Registries are, by definition, epidemiologic observational cohorts, generally without restrictive inclusion and exclusion criteria, and with treatment decisions left to the discretion of the healthcare professional.8

The data collected are often disseminated as aggregate in anonymous fashion, and anaylzed to improve the understanding of the disease and help optimize patient care, or may be provided to the health authorities such as: (US Food and Drug Administration [FDA] or the European Medicines Agency [EMA]) to help understand treatments in the 'real world'.1,8 Additionally, data may be summarized on a case-by-case basis to help doctors review trends of disease over time with the healthcare team or with the patients themselves.

Participation of physicians and patients in registries is critical to their success: for registries to be most useful, and to be representative of the whole patient population, they need to include all eligible participants.8 As a result of the contributions registries have already made to understanding the natural course of diseases, providing data related patient outcome, and guiding the development of furture therapies, registries are widely accepted as an integral component of the study of rare disorders.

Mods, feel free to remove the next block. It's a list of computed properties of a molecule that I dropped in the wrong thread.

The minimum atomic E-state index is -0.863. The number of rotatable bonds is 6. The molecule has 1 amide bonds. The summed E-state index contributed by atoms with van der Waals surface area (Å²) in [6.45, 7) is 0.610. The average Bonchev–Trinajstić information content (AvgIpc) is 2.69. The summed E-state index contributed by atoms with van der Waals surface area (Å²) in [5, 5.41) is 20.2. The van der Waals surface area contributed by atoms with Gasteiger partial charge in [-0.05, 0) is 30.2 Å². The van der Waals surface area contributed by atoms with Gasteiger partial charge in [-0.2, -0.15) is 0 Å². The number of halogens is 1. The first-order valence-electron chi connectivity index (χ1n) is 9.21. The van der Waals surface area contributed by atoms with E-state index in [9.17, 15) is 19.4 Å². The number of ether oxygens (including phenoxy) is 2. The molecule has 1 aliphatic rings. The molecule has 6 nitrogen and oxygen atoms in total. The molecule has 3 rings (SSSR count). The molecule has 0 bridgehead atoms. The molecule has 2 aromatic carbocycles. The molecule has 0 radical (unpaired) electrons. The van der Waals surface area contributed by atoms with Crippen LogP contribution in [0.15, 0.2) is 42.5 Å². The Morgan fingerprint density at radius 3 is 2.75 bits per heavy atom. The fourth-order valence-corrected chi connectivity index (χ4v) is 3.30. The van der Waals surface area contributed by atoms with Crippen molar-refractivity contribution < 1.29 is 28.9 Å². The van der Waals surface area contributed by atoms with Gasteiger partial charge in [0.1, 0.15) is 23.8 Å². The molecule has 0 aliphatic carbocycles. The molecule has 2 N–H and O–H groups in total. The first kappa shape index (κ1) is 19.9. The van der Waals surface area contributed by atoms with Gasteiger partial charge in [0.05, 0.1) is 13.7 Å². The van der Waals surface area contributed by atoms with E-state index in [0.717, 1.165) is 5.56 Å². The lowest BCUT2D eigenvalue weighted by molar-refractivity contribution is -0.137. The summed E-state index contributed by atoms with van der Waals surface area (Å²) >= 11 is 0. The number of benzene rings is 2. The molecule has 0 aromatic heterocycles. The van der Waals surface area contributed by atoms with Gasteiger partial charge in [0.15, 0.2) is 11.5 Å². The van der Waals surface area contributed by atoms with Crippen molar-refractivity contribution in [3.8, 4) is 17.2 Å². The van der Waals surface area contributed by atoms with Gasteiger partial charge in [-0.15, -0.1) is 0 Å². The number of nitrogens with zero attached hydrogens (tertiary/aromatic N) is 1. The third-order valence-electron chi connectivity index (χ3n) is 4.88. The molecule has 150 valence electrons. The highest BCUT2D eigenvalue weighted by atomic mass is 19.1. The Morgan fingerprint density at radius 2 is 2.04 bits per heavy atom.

Due to the limited available evidence, there is a need to investigate the signs, symptoms, and progression of Lysosomal Acid Lipase Deficiency (LAL-D) in a large cohort of patients to better understand and improve management of this disease. The LAL-D Registry is a global registry, established to improve care for patients through improved understanding of the disease and long-term effectiveness of therapeutic interventions.7,9

1.   Gliklich RE, et al. 3rd edition. Rockville (MD): Agency for Healthcare Research and Quality (US); 2014 Apr. Report No.: 13(14)-EHC111.
2.   Steg PG, Bhatt DL, and Wilson PW, et al. One-year cardiovascular event rates in outpatients with atherothrombosis. JAMA. 2007;297(11):1197-206.
3.   Cooperberg MR, Broering JM, and Litwin MS, et al. The contemporary management of prostate cancer in the United States: lessons from the cancer of the prostate strategic urologic research endeavor (CapSURE), a national disease registry. J Urol. 2004;171(4):1393-401.
4.   Oskoui M, Levy G, and Garland CJ, et al. The changing natural history of spinal muscular atrophy type 1. Neurology. 2007;69(20):1931-6
5.   Lee PJ, Ridout D, and Walter JH, et al. Maternal phenylketonuria: report from the United Kingdom Registry 1978-97.
Arch Dis Child. 2005;90(2):143-6.
6.   van den Akker PC, Jonkman MF, and Rengaw T, et al. The international dystrophic epidermolysis bullosa patient registry: an online database of dystrophic epidermolysis bullosa patients and their COL7A1 mutations. Hum Mutat. 2011;32(10):1100-7.
7.   Balwani M, Balistreri W, and D'Antiga, et al. Clinical manifestations of lysosomal acid lipase deficiency (LALD):
The international LAL-D registry.  Mol. Genet. Metab. 2019;129(2):S26.
8.   Jones S, James E, and Prasad S. Disease registries and outcomes research in children: focus on lysosomal storage disorders. Paediatr Drugs.
9.   NCT01633489. NCT01633489